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Trumping Democracy

Trump was elected because of racist backlash to Obama's presidency. Trump was elected because of sexist backlash to Hillary's candidacy. Or because of Jill Stein and Bernie Sanders siphoning leftist voters. Or because of non-voters. Or the media. Or Russia. Or because your dumbass Aunt won't stop watching Fox News.

When an election with over 235 million eligible voters is determined by the slim margin of 80,000 cast over three states, the reason can be almost anything. In Thomas Huchon's documentary Trumping Democracy, the reason is fake news and Facebook.

“What if the election of the 45th President of the United States was not a fair fight?” asks Huchon in the opening, a suggestive question that will no doubt get its progressively-minded audience nodding in agreement. The presidency, after all, was stolen. That's the only logical consideration one can have after every political analyst claiming a Hillary landslide, that there was no way the most unlikeable candidate could defeat “the most experienced candidate in history.” Something underhanded must have happened for this event to occur.

It's this presentation of Trump as an anomaly in American political history where the documentary begins, and where it's at its weakest.

George W. Bush bumbled his way into a million dead Iraqis, Bill Clinton's legacy is stained dresses and packed prisons, and Ronald Reagan is nothing if not a more-polished precursor to Trump. Even Huchon's argument that mainstream media was duped by fake news—highlighted by an interview with The Atlantic's Rosie Gray—fails to mention the growing distrust Americans have felt toward mainstream publications since they trumpeted the White House WMD lie in the lead up to the Iraq War. It's as if eight years of No Drama Obama erased every mishap that'd gone before.

This narrow scope in the service of the doc's thesis is a shame, because the film gets intriguing in its second half, as it details with how insidious the world of data collection has become. Trumping Democracy is at its best when it breaks down the operations of Cambridge Analytica. This is a data firm that buys information from credit card companies, banks, and social media giants like Google, Twitter, and Facebook to develop—and then sell—consumer profiles for some 230 million American adults. 

“It's legal, but nobody brags about it,” ominously narrates Huchon. 

While it's the sort of targeted marketing that's been the norm since businesses have fought for consumer dollars, it's now been amplified to its logical extreme as technology has crept into every aspect of our lives. The difference that emerged in 2016 was two-fold: Data collection and algorithm processing has been perfected to the point where it can predict user behavior better than someone's spouse—an interview with Stanford psychometric professor Michal Kosinski is as riveting as it is harrowing—and that, for the first time in America, that technology was able to be used in a general election.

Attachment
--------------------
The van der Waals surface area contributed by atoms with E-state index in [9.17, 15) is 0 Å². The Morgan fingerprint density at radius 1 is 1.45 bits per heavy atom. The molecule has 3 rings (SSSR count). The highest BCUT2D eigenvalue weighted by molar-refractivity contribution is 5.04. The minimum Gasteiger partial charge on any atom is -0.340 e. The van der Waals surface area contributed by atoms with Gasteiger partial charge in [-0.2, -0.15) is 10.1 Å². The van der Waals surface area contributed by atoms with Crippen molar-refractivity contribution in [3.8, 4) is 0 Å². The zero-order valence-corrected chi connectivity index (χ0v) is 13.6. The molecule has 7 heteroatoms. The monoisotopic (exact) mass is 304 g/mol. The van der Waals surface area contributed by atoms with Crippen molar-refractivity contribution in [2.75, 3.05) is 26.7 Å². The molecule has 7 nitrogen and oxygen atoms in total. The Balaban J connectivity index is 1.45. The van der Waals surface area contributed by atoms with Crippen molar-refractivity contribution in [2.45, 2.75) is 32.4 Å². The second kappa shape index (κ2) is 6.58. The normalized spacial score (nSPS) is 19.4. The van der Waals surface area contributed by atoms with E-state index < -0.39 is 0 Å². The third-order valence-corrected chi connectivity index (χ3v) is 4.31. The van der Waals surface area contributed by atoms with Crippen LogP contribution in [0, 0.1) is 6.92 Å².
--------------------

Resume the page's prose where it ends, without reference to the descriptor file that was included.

But it's here, again, that Huchon's doc swerves back into shrug territory.

We've long known that Facebook and Google collect, then sell, our data. We've also known that businesses target persuasive ads at us. For Huchon's thesis of fake news being responsible for Trump to work, he needs the hands of an illegitimate outside actor at the controls. For many, that has been Putin and Russia. But for Huchon, it's Robert Mercer, billionaire computer scientist, and one of the principal funders of both Brexit and Trump's campaign. 

Painted by Huchon, Mercer is an odd bird with a penchant for gun-collecting and a hatred of the media spotlight. He's the 21st century version of Daniel Plainview from There Will Be Blood, a staunch capitalist who wants enough money to get away from everyone else, then some more money too. Plainview gets that money through oil, Mercer through tech. While Mercer's biography intrigues, it never quite pinpoints why this is much different from any big money spender who foot the bill for the Clinton campaign. To be fair, Huchon briefly tabs at the ghastly 2010 Supreme Court decision Citizens United as to why Mercer has been allowed such purchase power, but quickly moves past this.

This narrow lens highlights the lingering ideological problems left by Trumping Democracy

Mercer backed Brexit and Trump, okay, but why? Why have Facebook, Twitter, and Google been allowed to collect and sell user data? Why do shabbily-dressed freelance writers spend their time writing “fake news” posts? Why is the business model of Cambridge America allowed to exist? And why, after claims of being the most tech savvy and data driven campaign in history, was the Clinton campaign able to be beaten by a bumbling reality TV show host, a billionaire recluse, and Facebook likes?   

This is the danger when you focus on the 80,000 votes, not the 62.9 million votes before. Or the 2016 election, without considering the campaigns, elections, and policies that came before. If you think this single presidency was stolen, you don't see that the rules of the game were changed a long time ago.



Author Bio
Rick Paulas
Author: Rick PaulasWebsite: This email address is being protected from spambots. You need JavaScript enabled to view it.
Rick Paulas has written many things, some serious, plenty not, for plenty of places, like: The Awl, VICE, Pacific Standard, KCET, SB Nation Longform, The Morning News, McSweeney's, Wired, The New York Times and a whole slew of others. More than once, he wrangled a publication to basically pay him to eat a bunch of hot dogs at Dodger Stadium. He lives in Berkeley.
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